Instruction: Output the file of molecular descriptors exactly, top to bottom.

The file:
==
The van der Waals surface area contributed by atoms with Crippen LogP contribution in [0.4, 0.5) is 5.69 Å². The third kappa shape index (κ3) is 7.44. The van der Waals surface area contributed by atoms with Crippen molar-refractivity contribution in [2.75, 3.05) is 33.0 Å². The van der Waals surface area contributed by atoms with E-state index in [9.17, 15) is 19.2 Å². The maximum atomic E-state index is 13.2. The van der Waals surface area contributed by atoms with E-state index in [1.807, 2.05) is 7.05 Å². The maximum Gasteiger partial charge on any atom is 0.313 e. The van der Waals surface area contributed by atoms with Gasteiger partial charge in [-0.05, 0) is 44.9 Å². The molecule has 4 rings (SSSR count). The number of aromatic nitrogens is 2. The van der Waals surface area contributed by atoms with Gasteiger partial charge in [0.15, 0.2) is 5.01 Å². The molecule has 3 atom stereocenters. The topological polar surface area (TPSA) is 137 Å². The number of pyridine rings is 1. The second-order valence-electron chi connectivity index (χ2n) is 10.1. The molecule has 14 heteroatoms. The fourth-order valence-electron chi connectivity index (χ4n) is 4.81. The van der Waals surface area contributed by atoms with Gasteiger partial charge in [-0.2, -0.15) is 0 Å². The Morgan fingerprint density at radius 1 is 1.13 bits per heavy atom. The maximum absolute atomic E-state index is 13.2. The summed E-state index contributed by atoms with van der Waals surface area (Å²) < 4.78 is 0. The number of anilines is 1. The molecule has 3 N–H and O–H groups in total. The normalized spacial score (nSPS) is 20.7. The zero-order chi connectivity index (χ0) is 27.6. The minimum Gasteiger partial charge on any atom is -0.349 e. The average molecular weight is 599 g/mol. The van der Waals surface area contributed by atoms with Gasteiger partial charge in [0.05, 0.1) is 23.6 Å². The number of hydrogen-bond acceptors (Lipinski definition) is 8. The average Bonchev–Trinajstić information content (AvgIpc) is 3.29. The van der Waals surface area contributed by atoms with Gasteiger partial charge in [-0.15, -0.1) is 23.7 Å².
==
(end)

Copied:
The van der Waals surface area contributed by atoms with Crippen LogP contribution in [0.4, 0.5) is 5.69 Å². The third kappa shape index (κ3) is 7.44. The van der Waals surface area contributed by atoms with Crippen molar-refractivity contribution in [2.75, 3.05) is 33.0 Å². The van der Waals surface area contributed by atoms with E-state index in [9.17, 15) is 19.2 Å². The maximum atomic E-state index is 13.2. The van der Waals surface area contributed by atoms with E-state index in [1.807, 2.05) is 7.05 Å². The maximum Gasteiger partial charge on any atom is 0.313 e. The van der Waals surface area contributed by atoms with Gasteiger partial charge in [-0.05, 0) is 44.9 Å². The molecule has 4 rings (SSSR count). The number of aromatic nitrogens is 2. The van der Waals surface area contributed by atoms with Gasteiger partial charge in [0.15, 0.2) is 5.01 Å². The molecule has 3 atom stereocenters. The topological polar surface area (TPSA) is 137 Å². The number of pyridine rings is 1. The second-order valence-electron chi connectivity index (χ2n) is 10.1. The molecule has 14 heteroatoms. The fourth-order valence-electron chi connectivity index (χ4n) is 4.81. The van der Waals surface area contributed by atoms with Gasteiger partial charge in [-0.2, -0.15) is 0 Å². The Morgan fingerprint density at radius 1 is 1.13 bits per heavy atom. The maximum absolute atomic E-state index is 13.2. The summed E-state index contributed by atoms with van der Waals surface area (Å²) < 4.78 is 0. The number of anilines is 1. The molecule has 3 N–H and O–H groups in total. The normalized spacial score (nSPS) is 20.7. The zero-order chi connectivity index (χ0) is 27.6. The minimum Gasteiger partial charge on any atom is -0.349 e. The average molecular weight is 599 g/mol. The van der Waals surface area contributed by atoms with Gasteiger partial charge in [0.05, 0.1) is 23.6 Å². The number of hydrogen-bond acceptors (Lipinski definition) is 8. The average Bonchev–Trinajstić information content (AvgIpc) is 3.29. The van der Waals surface area contributed by atoms with Gasteiger partial charge in [-0.15, -0.1) is 23.7 Å².